The Son's Room
(La Stanza del figlio)

          As recent events have only made clear, each individual deals
  with grief in a different manner. Some may seek solace in their
  religious faith, others may drown their sorrows in alcohol or other
  substances, while others may fall prone to depression. For some
  families a trauma can draw the individual members closer while in
  others, it tears them apart (sometimes irrevocably).

          Filmmaker Nanni Moretti achieved success in his native Italy
  with a series of semi-autobiographical, political comedy-dramas.
  International audiences (especially those in the USA) perhaps first
  became aware of him with 1993's
  in which he portrayed a movie director and which earned him the
  director's prize at the Cannes Film Festival. Eight years later,
  Moretti won the top prize at Cannes for
, a sober drama that explores how a family
  reacts when tragedy strikes. (The film was also screened at the
  2001 New York Film Festival.) Perhaps American audiences and critics
  unfamiliar with Moretti's oeuvre might not fully comprehend why their
  European counterparts have embraced this chamber drama. For
  Moretti, it's a leap forward in his career; while there are elements
  from his earlier work, there is also a maturation. His earlier work
  has is in a more narcissistic vein. Not that there aren't traces of
  it in
THE SON'S ROOM, but in this case the self-absorption
  eventually is broken down allowing Moretti's character to reach out
  to others.

          Giovanni (Moretti) is a psychoanalyst working out of his home.
  He has a beautiful wife (Laura Morante) and two seemingly adjusted
  children, Irene (Jasmine Trinca) and Andrea (Giuseppe Sanfelice). But
  there are signs that all might not be well with his teenage son. The
  boy is accused of stealing a fossil from a school science lab and his
  parents rush to his defense. (He later confesses to his mother that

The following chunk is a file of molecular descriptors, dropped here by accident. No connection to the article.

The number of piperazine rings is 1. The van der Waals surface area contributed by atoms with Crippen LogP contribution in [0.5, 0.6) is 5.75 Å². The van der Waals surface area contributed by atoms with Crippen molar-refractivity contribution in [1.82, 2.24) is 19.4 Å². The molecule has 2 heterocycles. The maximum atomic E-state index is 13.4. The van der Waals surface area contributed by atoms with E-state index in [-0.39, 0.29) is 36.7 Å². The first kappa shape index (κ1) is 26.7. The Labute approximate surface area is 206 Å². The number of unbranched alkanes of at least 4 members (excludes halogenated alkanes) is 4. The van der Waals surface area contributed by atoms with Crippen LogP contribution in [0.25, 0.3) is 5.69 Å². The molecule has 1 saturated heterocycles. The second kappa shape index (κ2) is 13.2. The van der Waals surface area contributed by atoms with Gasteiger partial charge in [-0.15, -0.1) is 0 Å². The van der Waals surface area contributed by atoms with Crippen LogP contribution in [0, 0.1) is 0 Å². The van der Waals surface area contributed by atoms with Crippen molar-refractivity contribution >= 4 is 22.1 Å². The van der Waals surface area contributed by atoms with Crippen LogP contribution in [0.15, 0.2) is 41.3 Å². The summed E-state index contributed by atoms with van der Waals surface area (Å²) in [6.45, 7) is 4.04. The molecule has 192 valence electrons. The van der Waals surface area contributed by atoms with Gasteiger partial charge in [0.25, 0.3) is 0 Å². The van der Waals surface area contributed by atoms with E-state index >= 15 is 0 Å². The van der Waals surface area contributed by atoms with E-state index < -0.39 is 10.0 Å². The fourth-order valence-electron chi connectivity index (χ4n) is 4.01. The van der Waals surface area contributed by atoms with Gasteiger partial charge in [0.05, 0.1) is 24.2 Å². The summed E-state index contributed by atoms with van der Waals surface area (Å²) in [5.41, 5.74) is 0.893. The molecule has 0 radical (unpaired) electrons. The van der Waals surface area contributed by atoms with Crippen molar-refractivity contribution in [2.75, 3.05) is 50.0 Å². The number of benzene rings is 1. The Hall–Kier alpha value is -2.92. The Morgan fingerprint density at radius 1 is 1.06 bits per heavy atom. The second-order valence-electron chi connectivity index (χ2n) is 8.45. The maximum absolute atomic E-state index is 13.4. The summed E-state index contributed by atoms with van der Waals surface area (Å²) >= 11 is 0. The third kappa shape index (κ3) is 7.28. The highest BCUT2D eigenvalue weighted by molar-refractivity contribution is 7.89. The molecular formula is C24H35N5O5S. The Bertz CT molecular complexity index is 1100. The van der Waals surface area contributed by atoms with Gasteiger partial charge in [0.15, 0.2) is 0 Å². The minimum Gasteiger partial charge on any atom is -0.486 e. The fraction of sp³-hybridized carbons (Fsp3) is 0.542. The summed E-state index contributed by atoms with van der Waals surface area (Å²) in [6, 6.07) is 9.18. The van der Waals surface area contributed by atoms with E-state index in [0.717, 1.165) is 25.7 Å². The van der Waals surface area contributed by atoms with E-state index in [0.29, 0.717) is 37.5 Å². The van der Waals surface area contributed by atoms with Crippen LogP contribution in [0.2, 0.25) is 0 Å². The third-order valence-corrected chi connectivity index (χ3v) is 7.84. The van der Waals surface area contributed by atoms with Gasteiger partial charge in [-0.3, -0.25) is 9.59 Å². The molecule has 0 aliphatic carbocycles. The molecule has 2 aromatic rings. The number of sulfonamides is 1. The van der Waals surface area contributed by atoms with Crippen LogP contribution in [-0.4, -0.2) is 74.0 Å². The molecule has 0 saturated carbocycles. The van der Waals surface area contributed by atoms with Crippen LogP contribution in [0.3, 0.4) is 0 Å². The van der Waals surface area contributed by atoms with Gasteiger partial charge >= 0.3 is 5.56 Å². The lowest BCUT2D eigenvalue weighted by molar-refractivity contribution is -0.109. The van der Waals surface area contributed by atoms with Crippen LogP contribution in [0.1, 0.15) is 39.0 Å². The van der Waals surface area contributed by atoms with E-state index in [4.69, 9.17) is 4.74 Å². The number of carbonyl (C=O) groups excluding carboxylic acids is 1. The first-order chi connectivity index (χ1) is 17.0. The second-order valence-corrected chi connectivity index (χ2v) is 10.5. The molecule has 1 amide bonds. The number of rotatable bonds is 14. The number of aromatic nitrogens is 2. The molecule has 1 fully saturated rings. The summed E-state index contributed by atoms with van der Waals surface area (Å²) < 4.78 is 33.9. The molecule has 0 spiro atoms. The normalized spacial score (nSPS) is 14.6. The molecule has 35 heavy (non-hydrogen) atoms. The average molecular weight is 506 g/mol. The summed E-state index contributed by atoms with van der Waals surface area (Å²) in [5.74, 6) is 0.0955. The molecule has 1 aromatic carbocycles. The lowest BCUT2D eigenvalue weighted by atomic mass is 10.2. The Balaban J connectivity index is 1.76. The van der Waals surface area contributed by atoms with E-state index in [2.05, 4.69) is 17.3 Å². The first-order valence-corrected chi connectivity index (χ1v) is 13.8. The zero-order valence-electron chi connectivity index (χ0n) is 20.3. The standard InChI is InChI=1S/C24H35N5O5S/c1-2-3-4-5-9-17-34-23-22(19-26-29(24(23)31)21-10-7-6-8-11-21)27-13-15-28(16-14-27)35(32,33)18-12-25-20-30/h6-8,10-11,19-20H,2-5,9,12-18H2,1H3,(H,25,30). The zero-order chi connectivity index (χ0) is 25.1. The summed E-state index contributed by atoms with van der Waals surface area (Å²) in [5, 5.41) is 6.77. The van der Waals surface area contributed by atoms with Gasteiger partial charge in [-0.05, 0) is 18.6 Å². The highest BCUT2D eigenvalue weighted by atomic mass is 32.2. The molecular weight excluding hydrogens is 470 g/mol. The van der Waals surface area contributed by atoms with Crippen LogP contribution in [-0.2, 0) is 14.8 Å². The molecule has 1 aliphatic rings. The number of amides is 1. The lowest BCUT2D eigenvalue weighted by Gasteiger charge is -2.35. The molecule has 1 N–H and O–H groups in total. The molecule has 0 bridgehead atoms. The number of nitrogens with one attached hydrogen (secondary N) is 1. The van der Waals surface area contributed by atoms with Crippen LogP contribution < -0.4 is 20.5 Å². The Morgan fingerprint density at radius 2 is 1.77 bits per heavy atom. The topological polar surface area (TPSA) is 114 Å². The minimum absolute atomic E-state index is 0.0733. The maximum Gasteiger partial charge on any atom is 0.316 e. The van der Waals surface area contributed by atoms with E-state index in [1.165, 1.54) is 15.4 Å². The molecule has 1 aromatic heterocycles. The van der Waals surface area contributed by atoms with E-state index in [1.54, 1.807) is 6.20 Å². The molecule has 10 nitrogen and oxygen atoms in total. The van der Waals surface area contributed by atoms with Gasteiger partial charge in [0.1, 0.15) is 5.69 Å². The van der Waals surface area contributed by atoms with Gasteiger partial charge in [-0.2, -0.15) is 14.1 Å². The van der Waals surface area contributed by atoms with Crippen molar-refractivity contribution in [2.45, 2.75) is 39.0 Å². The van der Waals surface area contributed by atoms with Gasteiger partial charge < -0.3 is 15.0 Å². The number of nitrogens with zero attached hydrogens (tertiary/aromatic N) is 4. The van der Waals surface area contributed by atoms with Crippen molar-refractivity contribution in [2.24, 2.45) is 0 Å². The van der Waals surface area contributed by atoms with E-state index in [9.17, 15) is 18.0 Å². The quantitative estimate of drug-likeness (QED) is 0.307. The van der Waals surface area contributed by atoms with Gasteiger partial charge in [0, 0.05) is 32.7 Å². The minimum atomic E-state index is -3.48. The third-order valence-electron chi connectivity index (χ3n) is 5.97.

he did indeed steal the object, but only as a joke. It was his
  intention to return the fossil but then it broke.) There's some of
  the usual father-son tension as the younger male seeks to make
  his way in the world. When his father cancels a date to go jogging
  with his son in order to tend to a troubled patient, the stage is set
  for tragedy. Indeed, while Giovanni is struggling with his client,
  Andrea goes off on a scuba diving expedition and suffers an accident.

          The death of a child is perhaps the most horrific event any
  parent can experience. Giovanni, of course, blames himself -- and
  worse, his needy patient. He constantly plays the "if only ..." game
  (as in "if only I had gone jogging with Andrea"). All sorts of
  thoughts torture him; was it really an accident? Why Andrea? The
  usual sort of thing. While certainly somewhat melodramatic,
THE SON'S ROOM doesn't go off on dramatic tangents. Instead,
  Moretti (who co-wrote the screenplay with Linda Ferri and
  Heindrud Schleef) focuses on the mundane, the day to day rituals
  that are now upended. There's an emptiness (symbolized by the
  title) that cannot be filled. For a man so used to aiding others
  in their problems, Giovanni is helpless. He cannot heal his own
  pain, how can he be expected to aid his grieving wife or daughter?

          The film takes a surprising turn near the end when an off-screen
  character decides to make an appearance; that individual's presence
  begins the healing process for Giovanni and his family and allows
  the film to end on a somewhat hopeful note.

          Moretti's direction is understated and quiet. It allows for the
  accumulation of detail, letting the audience get to know the members
  of the family as individuals and then watching at a remove as they
  nearly come apart. As a screen presence, Moretti is reserved, a
  control freak watching in horror as everything around him collapses.
  Laura Morante provides the emotional core to the film as Paola,
  who is wise enough to understand her husband but at pains
  to provide him with the comfort or absolution he requires.

THE SON'S ROOM is a chamber drama that explores how
  one family reacts to the unthinkable. While it eschews flashy
  techniques and high drama, it serves as a low-key reminder of
  the private anguish and anger that can arise from a tragedy.

Rating:                 B+   
MPAA Rating:         R for language and some sexuality   
Running time:       99 mins.                          
© 2005 by C. E. Murphy. All Rights Reserved.